What do you think should happen to this veterinarian?

FORT WORTH – A local veterinarian has been accused of telling a dog owner that her dog needed to been euthanized. However, the dog had a clean bill of health and the vet allegedly kept the dog in his clinic for blood transfusions. This entire time, the dog owner was under the impression her dog was dead. A former employee of the clinic notified the owner that the dog was still alive. The dog is now safe and sound with its owner.You may ask yourself, “What kind of legal remedies does the dog owner have?”Funny you should ask…Civil TheftAnyone who commits theft is also civilly liable for that theft. Tex. Civ. Prac & Rem. Code § 134.003Anyone who is successful in a suit for civil theft is entitled to costs and attorney fees. Tex. Civ. Prac. & Rem. Code § 134.005.The elements of Civil Theft are:(1) the plaintiff had a possessory right to property or was the provider of services; (2) the defendant unlawfully appropriated property or unlawfully obtained services in violation of certain sections of the Penal Code; and (3) the plaintiff sustained damages as a result of the theft. Wellogix, Inc. v. Accenture, LLP, 788 F.Supp.2d 523 (S.D. Tex. 2011).Dogs are property in Texas. Because they are property, they can be stolen. Here it seems that the vet exercised control by false pretenses thus unlawfully obtaining control over the dog.Fraud(1) the defendant made a material representation that was false;(2) the defendant knew the representation was false or made it recklessly as a positive assertion without any knowledge of its truth;(3) the defendant intended to induce plaintiffs to act on the representation; and(4) plaintiffs actually and justifiably relied on the representation and thereby suffered damages.Ernst & Young, L.L.P. v. Pac. Mut. Life Ins. Co., 51 S.W.3d 573 (Tex.2001)It could be argued that the damages here are the loss of use of the dog or the fair market value of the dog.What makes Fraud an attractive cause of action is that punitive damages are available. Tex. Civ. Prac. & Rem. Code § 41.003. Punitive or exemplary damages are additional damages available in certain circumstances. The aim of these damages is to punish wrongdoers and prevent others from engaging in certain devious behaviors.What about Intentional Infliction of Emotional Distress (IIED)?The elements of IIED are:(1) the defendant acted intentionally or recklessly;(2) the conduct was extreme and outrageous;(3) the actions caused emotional distress; and(4) the emotional distress was severe.Kroger Tex. Ltd. P’ship v. Suberu, 216 S.W.3d 788, 796 (Tex. 2006)Unfortunately, Texas does not recognize emotional damages for the loss of a pet. Strickland v. Medlen, 397 S.W.3d 184 (Tex. 2013). Also IIED is only available if the damages cannot be obtained any other way. It isn’t fair, as the Texas Supreme Court points out in Strickland, but it is the law.The police are investigating the case so what can the vet be charged with criminally?Animal Cruelty Tex. Pen. Code § 42.092a) In this section:(1) “Abandon” includes abandoning an animal in the person’s custody without making reasonable arrangements for assumption of custody by another person.(2) “Animal” means a domesticated living creature, including any stray or feral cat or dog, and a wild living creature previously captured. The term does not include an uncaptured wild living creature or a livestock animal.(3) “Cruel manner” includes a manner that causes or permits unjustified or unwarranted pain or suffering.(4) “Custody” includes responsibility for the health, safety, and welfare of an animal subject to the person’s care and control, regardless of ownership of the animal.(5) “Depredation” has the meaning assigned by Section 71.001, Parks and Wildlife Code.(6) “Livestock animal” has the meaning assigned by Section 42.09.(7) “Necessary food, water, care, or shelter” includes food, water, care, or shelter provided to the extent required to maintain the animal in a state of good health.(8) “Torture” includes any act that causes unjustifiable pain or suffering.(b) A person commits an offense if the person intentionally, knowingly, or recklessly:(1) tortures an animal or in a cruel manner kills or causes serious bodily injury to an animal;(2) without the owner’s effective consent, kills, administers poison to, or causes serious bodily injury to an animal;(3) fails unreasonably to provide necessary food, water, care, or shelter for an animal in the person’s custody;(4) abandons unreasonably an animal in the person’s custody;(5) transports or confines an animal in a cruel manner;(6) without the owner’s effective consent, causes bodily injury to an animal;(7) causes one animal to fight with another animal, if either animal is not a dog;(8) uses a live animal as a lure in dog race training or in dog coursing on a racetrack; or(9) seriously overworks an animal.(c) An offense under Subsection (b)(3), (4), (5), (6), or (9) is a Class A misdemeanor, except that the offense is a state jail felony if the person has previously been convicted two times under this section, two times under Section 42.09, or one time under this section and one time under Section 42.09. An offense under Subsection (b)(1), (2), (7), or (8) is a state jail felony, except that the offense is a felony of the third degree if the person has previously been convicted two times under this section, two times under Section 42.09, or one time under this section and one time under Section 42.09.(d) It is a defense to prosecution under this section that:(1) the actor had a reasonable fear of bodily injury to the actor or to another person by a dangerous wild animal as defined by Section 822.101, Health and Safety Code; or(2) the actor was engaged in bona fide experimentation for scientific research.(e) It is a defense to prosecution under Subsection (b)(2) or (6) that:(1) the animal was discovered on the person’s property in the act of or after injuring or killing the person’s livestock animals or damaging the person’s crops and that the person killed or injured the animal at the time of this discovery; or(2) the person killed or injured the animal within the scope of the person’s employment as a public servant or in furtherance of activities or operations associated with electricity transmission or distribution, electricity generation or operations associated with the generation of electricity, or natural gas delivery.(f) It is an exception to the application of this section that the conduct engaged in by the actor is a generally accepted and otherwise lawful:(1) form of conduct occurring solely for the purpose of or in support of:(A) fishing, hunting, or trapping; or(B) wildlife management, wildlife or depredation control, or shooting preserve practices as regulated by state and federal law; or(2) animal husbandry or agriculture practice involving livestock animals.(g) This section does not create a civil cause of action for damages or enforcement of the section.Theft Tex. Pen. Code § 31.03(a) A person commits an offense if he unlawfully appropriates property with intent to deprive the owner of property.(b) Appropriation of property is unlawful if:(1) it is without the owner’s effective consent;(2) the property is stolen and the actor appropriates the property knowing it was stolen by another; or(3) property in the custody of any law enforcement agency was explicitly represented by any law enforcement agent to the actor as being stolen and the actor appropriates the property believing it was stolen by another.What do you think should happen to this vet?This blog, like all blogs on this website, was written for the purposes of general legal education and should not be taken as legal opinion or advice. This blog in no way creates an attorney/client relationship.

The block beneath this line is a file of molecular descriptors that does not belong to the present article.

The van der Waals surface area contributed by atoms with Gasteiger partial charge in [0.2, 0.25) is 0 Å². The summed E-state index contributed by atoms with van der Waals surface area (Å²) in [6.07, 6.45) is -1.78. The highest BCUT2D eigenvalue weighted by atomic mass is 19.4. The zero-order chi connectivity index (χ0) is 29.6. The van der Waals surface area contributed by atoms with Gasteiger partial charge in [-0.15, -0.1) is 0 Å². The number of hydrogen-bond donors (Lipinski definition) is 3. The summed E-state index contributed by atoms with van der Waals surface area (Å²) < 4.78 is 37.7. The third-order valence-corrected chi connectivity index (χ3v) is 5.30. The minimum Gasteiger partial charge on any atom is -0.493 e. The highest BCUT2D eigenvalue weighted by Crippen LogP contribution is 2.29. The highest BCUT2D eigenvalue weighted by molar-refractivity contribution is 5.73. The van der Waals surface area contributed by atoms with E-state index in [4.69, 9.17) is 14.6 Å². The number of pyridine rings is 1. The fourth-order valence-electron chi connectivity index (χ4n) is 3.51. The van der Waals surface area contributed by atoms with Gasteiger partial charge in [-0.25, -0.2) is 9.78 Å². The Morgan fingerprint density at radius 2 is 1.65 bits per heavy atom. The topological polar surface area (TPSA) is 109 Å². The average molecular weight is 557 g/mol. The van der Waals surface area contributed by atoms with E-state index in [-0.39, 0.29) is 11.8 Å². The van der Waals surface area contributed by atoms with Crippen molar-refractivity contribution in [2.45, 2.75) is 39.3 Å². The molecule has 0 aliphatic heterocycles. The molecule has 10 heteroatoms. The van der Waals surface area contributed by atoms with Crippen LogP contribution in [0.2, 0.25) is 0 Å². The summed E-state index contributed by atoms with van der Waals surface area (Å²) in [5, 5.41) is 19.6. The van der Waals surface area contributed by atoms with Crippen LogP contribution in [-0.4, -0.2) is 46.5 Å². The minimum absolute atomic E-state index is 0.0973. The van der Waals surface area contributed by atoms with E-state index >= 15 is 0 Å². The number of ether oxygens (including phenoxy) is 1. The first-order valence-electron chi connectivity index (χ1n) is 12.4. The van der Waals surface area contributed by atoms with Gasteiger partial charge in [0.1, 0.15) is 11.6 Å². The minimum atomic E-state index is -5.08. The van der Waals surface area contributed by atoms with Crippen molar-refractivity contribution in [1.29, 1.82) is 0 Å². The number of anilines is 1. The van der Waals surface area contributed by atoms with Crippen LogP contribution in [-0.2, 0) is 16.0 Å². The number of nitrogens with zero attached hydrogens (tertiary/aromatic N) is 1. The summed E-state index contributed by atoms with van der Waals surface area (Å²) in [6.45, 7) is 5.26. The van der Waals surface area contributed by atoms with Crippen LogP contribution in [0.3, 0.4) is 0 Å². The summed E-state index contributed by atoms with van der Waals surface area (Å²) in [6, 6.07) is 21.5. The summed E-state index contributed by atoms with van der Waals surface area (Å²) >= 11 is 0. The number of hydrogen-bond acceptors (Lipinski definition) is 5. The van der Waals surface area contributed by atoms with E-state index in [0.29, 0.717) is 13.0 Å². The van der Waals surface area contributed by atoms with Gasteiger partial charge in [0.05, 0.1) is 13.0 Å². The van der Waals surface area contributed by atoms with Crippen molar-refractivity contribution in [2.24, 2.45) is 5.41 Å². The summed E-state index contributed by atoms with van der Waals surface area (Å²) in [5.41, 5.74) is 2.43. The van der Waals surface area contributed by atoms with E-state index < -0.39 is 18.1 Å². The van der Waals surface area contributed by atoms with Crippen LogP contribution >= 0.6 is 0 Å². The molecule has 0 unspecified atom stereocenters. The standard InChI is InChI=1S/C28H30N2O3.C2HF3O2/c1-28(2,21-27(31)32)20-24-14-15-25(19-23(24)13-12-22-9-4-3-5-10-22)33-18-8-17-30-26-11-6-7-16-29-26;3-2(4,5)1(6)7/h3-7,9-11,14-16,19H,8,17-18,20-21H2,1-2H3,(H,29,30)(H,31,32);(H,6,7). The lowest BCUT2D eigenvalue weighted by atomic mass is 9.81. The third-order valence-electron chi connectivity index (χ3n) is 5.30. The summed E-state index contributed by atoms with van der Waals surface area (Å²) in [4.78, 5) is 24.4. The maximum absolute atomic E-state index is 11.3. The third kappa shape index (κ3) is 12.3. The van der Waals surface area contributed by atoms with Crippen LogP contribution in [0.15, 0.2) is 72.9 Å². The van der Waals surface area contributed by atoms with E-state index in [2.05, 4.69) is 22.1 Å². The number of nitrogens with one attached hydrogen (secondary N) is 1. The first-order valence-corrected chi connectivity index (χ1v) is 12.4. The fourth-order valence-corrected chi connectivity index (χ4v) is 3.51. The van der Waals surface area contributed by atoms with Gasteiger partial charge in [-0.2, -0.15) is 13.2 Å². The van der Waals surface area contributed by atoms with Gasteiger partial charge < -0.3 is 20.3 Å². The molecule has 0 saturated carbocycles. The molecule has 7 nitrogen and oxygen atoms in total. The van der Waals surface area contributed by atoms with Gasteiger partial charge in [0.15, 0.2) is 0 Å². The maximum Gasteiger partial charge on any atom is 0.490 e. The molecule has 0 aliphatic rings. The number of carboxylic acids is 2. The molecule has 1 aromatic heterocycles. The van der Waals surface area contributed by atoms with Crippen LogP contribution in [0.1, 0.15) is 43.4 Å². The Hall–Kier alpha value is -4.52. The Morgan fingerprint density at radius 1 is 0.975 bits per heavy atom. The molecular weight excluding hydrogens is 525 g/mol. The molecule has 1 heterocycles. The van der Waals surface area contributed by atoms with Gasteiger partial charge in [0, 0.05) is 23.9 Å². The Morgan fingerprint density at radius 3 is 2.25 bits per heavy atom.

Leave a Reply